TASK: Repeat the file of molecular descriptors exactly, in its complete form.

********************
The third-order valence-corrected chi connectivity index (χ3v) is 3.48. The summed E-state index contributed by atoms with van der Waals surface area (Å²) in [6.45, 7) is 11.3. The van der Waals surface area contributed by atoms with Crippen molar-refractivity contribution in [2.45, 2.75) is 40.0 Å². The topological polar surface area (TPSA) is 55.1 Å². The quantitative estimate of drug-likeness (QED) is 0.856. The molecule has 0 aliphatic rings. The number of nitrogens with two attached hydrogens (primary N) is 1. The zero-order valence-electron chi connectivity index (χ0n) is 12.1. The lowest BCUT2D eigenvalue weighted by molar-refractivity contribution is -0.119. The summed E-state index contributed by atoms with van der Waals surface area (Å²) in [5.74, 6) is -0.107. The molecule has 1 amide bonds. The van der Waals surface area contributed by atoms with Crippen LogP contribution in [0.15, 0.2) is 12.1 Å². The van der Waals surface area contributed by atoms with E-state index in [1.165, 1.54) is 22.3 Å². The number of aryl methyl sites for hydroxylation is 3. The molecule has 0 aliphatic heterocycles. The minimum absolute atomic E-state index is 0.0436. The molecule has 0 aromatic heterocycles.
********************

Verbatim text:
The third-order valence-corrected chi connectivity index (χ3v) is 3.48. The summed E-state index contributed by atoms with van der Waals surface area (Å²) in [6.45, 7) is 11.3. The van der Waals surface area contributed by atoms with Crippen molar-refractivity contribution in [2.45, 2.75) is 40.0 Å². The topological polar surface area (TPSA) is 55.1 Å². The quantitative estimate of drug-likeness (QED) is 0.856. The molecule has 0 aliphatic rings. The number of nitrogens with two attached hydrogens (primary N) is 1. The zero-order valence-electron chi connectivity index (χ0n) is 12.1. The lowest BCUT2D eigenvalue weighted by molar-refractivity contribution is -0.119. The summed E-state index contributed by atoms with van der Waals surface area (Å²) in [5.74, 6) is -0.107. The molecule has 1 amide bonds. The van der Waals surface area contributed by atoms with Crippen LogP contribution in [0.15, 0.2) is 12.1 Å². The van der Waals surface area contributed by atoms with E-state index in [1.165, 1.54) is 22.3 Å². The number of aryl methyl sites for hydroxylation is 3. The molecule has 0 aliphatic heterocycles. The minimum absolute atomic E-state index is 0.0436. The molecule has 0 aromatic heterocycles.